Iowa Public Television

 

Market Analysis: Don Roose

posted on March 1, 2013


Grain prices were mixed this week due largely to bearish export figures and a stronger dollar.  For the week, May wheat lost about 2 cents, while the nearby corn contract moved 24 cents higher.  Strong foreign demand supported soybean prices this week as the May contract moved fractionally lower. Nearby meal prices bucked the bearish trend with a gain of nearly $3 per ton. In the softs, cotton also traded higher this week as the May contract gained more than $2.25 per hundredweight.  In the dairy market, March Class III milk declined by 43 cents while the deferred contract moved 20 cents lower.  Over in livestock, April cattle gained $1.73, nearby feeders advanced by 38 cents, and the April lean hog contract posted a weekly loss of 53 cents.  In the financials, the Euro lost another 160 basis points against the dollar.  Crude oil declined by nearly $2.50 per barrel.  Comex Gold traded in a 50-dollar range en route to a weekly loss of just 50 cents. And the Goldman Sachs Commodity Index fell nearly 15 points to settle at 642.55.

Market Analysis: Don Roose

Pearson: Here now to lend us his insight on these and other trends is one of our regular market analysts, Don Roose. Don, welcome back.

Roose: Thank you, Mike.

Pearson: It was a big day in currency.  We saw the dollar have a major spike upwards today.  What is going on?

Roose: Well, you know, the dollar has continued to move higher from those very low levels and basically the world looks at the United States as trying to get their budget in order.  So if you look around the world at the currencies the United States looks like the best of the worst if you can view it that way.

Pearson: So it is the sequester coming into effect basically that gave us this big bump.

Roose: I think it really is.  It says that we're trying to, while we have a lot of bickering back and forth, we're also trying to be more responsible and that is what the market is voting on.

Pearson: Now, with that in mind as we think about exports, ag and commodity exports, at what level of the dollar should we begin to get concerned that foreign buying power is going to be reduced?

Roose: Well, and that's a good question because that's really the thing that gave us a lot of support on our export pace over the last three years, four years is the dollar being pretty weak.  So that is an issue as we move higher and actually has competition from around the world with these high prices starts to grow, you know, it's the large supply and the rise in the dollar which will ultimately be a real headache for us.

Pearson: It will be a deciding factor for a lot of buyers.

Roose: Yeah, it really is because, you know, when you look around the world there's a lot of competition.  That is what has happened with the high priced grain is we found out that we do have a lot of competition and everybody is trying to produce for the high values.

Pearson: That's right, the best cure for high prices is high prices.

Roose: That's what we always say in the commodity business.

Pearson: That's right.  Well let's talk about wheat.  We did see some moisture fall on the western Wheat Belt this week.  What effect did that have on the market?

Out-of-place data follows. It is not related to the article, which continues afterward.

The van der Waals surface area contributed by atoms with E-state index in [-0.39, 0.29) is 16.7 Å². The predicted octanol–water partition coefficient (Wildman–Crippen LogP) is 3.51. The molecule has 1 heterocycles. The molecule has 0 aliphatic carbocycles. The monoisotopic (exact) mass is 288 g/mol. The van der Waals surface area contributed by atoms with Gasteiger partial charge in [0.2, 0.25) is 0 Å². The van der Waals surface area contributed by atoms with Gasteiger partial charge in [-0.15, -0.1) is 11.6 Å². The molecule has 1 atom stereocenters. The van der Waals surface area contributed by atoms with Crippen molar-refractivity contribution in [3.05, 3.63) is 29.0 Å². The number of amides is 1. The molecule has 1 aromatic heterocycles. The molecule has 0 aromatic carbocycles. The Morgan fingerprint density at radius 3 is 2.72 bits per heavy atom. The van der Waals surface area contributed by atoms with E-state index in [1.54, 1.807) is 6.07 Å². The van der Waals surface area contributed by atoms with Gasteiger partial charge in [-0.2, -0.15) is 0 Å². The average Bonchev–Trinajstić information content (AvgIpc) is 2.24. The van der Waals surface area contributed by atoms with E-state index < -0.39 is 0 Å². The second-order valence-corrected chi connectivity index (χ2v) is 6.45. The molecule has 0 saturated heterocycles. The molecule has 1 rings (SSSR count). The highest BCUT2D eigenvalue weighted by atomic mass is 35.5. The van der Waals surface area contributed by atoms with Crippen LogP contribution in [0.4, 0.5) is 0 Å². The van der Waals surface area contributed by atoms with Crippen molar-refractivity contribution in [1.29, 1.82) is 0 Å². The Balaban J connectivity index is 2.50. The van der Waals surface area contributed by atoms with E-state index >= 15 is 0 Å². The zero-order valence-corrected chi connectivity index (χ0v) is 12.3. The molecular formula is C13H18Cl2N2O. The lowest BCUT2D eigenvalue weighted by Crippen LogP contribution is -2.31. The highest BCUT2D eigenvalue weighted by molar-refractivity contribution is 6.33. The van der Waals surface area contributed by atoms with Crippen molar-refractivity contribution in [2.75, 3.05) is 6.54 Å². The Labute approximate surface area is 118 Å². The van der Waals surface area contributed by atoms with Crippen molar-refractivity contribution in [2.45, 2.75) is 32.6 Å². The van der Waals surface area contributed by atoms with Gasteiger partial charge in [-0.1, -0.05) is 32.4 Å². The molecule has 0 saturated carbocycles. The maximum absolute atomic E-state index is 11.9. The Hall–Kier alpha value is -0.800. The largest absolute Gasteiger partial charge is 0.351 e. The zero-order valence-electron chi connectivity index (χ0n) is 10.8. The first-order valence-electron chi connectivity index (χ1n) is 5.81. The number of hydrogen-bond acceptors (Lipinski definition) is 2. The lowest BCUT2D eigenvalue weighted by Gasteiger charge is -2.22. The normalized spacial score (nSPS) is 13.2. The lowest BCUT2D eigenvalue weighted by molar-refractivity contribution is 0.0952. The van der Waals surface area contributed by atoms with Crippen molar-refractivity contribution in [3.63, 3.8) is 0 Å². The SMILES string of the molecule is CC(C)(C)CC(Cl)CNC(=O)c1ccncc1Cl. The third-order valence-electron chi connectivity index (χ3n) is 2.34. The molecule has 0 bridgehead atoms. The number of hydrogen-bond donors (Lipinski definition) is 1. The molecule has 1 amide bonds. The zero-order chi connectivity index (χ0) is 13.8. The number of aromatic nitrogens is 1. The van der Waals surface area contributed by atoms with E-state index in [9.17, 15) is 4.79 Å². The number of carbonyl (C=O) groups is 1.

Roose: Well, when you look at the wheat market we've been in a dry drought pattern and what has really happened is the weather pattern has turned more active.  We've had increased moisture, we've had two major storms go through some of the wheat area, Kansas, Texas, Oklahoma so we're starting to replenish some of that moisture just in time so it really took on a defensive type of posture for the market overall.

Pearson: Now the big buyers for feed wheat in the past winter, I mean really, South Korea has been one of the big buyers recently.  Are they going to continue do you think?

Roose: Yeah, I think what we have is some unconventional buyers starting to bubble to the top and the wheat market, I think a lot of the countries, just like here in the United States, are trying to plug some of that feed demand with some alternative, you know, soft red winter wheat being fed not here, not only in the United States but around the world so you're seeing these buyers step to the forefront.

Pearson: All right.  Now for producers looking at this summer's crop what should they be thinking about with prices where they are?  What kind of price levels?

Roose: Yeah, you know, the prices have been under some pressure here and I think, you know, the world is changing, Mike, inch by inch and I think the world, you know, is shrinking from an overall standpoint of the demand, the United States.  But I think when you look at it we've got big supplies around the world potentially, we've got Russia, India now with what coming at the market, we've got the weather starting to improve, the drought is, while it is still very much alive, it is starting to shrink and that is one thing that has been an overhead press on the market.

Pearson: All right.  Well let's talk about corn.  We did see a big bump in old crop corn prices this week, roughly 24 cents week over week.  What's happening there?

Roose: Yeah, the story really on the bull side this week was really on the corn market and the corn market last week was just way oversold.  It had come under a lot of pressure with the improved weather conditions in Argentina, the shrinking drought in the parts of the United States and what happened as we got close to first notice day on March positions it really brought up the fact that we're razor tight on old crop supplies.  You know, for example, May corn pushed 20 cents over the July, even when we were up around $8.40 on corn that spread was only 15 cents. So what we're trying to do is the basis levels, 40 to 60 cents inverted over the May across the Corn Belt.  The spread is tight.  And finally the pressure was there and the price moved up on the futures market.

Pearson: So for folks with corn in the bin would this be a good rally to take advantage of and maybe get rid of some of their held supply?

Roose: Yeah, Mike, that's a good question because when the basis is this tight, when the spreads are this inverted there's cheaper ways, better ways to own corn, you know, not the cash.  The end user is really scrambling to get himself covered during this March, April, May timeframe, that's when the natural sell of the farmer is going to be out of the market.  You're going to have to rely on the hedged inventory from the country which is depleted.  So I think that's what it is, it is a mad scramble here during this window.  But at the same time you don't want to cover too far out in advance if you're an end user because you have huge potential supplies coming on board in new crop.